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Thursday, April 18, 2024
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Worry as Number of Nurses Leaving for Green Pastures Abroad Rise

Worry as Number of Nurses Leaving for Green Pastures Abroad Rise
Worry as Number of Nurses Leaving for Green Pastures Abroad Rise. COURTESY/COURTESY

Uasin Gishu county-run health facilities may soon experience an acute shortage of nurses, following massive exit of the cadre for greener pastures abroad.

Kenya National Union of Nurses (KNUN) Uasin Gishu branch secretary Kleen Mutai has revealed that about 120 out of 500 nurses working in the county-run hospitals have since sought better opportunities overseas in the past three years.

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The majority of these nurses according to Mutai have migrated to the United States of America, Australia, Canada, the United Kingdom and Finland among other European countries.

 

“The hardest hit health facilities by this exodus of well-trained and skilled health care service providers include levels three and four hospitals”, said the secretary, during a press briefing in Eldoret.

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Mutai attributed the move by the majority of the nurses to go abroad to poor remuneration, lack of proper career progression, understaffing in public health facilities and a general poor working environment.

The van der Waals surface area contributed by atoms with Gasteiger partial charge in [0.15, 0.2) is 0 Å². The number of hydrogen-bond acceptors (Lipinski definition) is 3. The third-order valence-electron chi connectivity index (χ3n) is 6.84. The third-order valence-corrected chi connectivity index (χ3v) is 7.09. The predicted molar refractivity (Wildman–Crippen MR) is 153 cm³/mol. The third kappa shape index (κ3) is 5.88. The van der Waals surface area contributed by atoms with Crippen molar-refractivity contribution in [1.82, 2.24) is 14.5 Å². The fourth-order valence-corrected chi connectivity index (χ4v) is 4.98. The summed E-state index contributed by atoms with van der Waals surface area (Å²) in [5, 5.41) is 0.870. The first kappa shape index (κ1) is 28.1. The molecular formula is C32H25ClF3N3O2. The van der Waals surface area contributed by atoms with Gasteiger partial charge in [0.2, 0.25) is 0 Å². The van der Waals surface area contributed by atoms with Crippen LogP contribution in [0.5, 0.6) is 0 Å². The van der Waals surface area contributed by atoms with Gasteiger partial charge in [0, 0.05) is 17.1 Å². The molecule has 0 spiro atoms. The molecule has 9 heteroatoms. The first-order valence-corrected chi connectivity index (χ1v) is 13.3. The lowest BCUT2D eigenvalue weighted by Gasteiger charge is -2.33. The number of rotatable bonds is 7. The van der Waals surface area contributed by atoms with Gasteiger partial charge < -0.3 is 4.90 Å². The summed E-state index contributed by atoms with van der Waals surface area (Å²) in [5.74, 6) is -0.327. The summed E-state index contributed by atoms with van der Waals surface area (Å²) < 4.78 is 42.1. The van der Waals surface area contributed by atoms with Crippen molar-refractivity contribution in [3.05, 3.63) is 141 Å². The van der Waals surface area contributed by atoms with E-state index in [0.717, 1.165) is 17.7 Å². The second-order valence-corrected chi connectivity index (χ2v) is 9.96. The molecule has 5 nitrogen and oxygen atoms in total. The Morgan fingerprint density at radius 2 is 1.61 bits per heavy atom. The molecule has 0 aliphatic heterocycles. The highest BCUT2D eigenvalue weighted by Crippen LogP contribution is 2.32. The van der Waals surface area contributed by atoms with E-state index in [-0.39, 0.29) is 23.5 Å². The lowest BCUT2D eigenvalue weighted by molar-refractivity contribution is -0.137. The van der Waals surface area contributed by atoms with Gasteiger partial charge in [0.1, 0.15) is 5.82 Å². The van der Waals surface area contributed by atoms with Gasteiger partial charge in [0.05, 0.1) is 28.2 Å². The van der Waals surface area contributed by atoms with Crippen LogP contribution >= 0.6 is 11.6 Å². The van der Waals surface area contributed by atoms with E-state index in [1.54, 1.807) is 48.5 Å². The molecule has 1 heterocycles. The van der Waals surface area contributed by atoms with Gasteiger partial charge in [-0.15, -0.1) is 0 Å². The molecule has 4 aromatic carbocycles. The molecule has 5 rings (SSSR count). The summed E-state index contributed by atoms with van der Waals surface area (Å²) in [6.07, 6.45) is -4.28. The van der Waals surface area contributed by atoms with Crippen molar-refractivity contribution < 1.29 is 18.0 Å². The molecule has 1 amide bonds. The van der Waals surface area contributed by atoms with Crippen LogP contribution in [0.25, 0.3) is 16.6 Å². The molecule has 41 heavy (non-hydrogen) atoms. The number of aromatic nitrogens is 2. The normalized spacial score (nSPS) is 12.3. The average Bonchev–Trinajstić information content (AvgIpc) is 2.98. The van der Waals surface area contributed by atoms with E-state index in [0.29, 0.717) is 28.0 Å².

“Those exiting from the level three and four hospitals are those aged between 30 and 45 years,” he added.

 

The unionists regretted that most of the medics who had undergone specialized training in critical areas of health like the Intensive care unit, had left the country in search of better-paying jobs abroad, causing a huge shortage of staff in the 171 county health facilities.

“The number of nurses exiting the county-run hospitals to seek greener pastures overseas is increasing at an alarming rate due to the high pay hospitals abroad offer compared to what they are earning in the country,” said Mutai.

 

The unionist is now asking the county government of Uasin Gishu to allocate more funds to the health sector that will help in the hiring of more nurses, warning that the current shortage of nurses in the health facilities will continue to get worse as more of them exist the country.

 

The KNUN secretary further expressed concern over the low nurse-to-patient ratio especially in level two public hospitals in far-flung areas of the expansive county saying that a single dispensary was being manned by one health practitioner and yet the people seeking medical services at the facility were nearly 30.

“You will find that when the nurse in charge of the said dispensary is sick for a week the facility remains closed, until he/ she reports back to duty causing inconvenience to those seeking services at the hospital,” noted Mutai.

“The governor Jonathan Bii led administration needs to move with speed and address the acute shortage of nurses, prevailing in the local public hospitals, so as to bridge the patient ratio,” added Mutai.

By Kiptanui Cherono

Source-https://nairobireview.africa/

 

Worry as Number of Nurses Leaving for Green Pastures Abroad Rise

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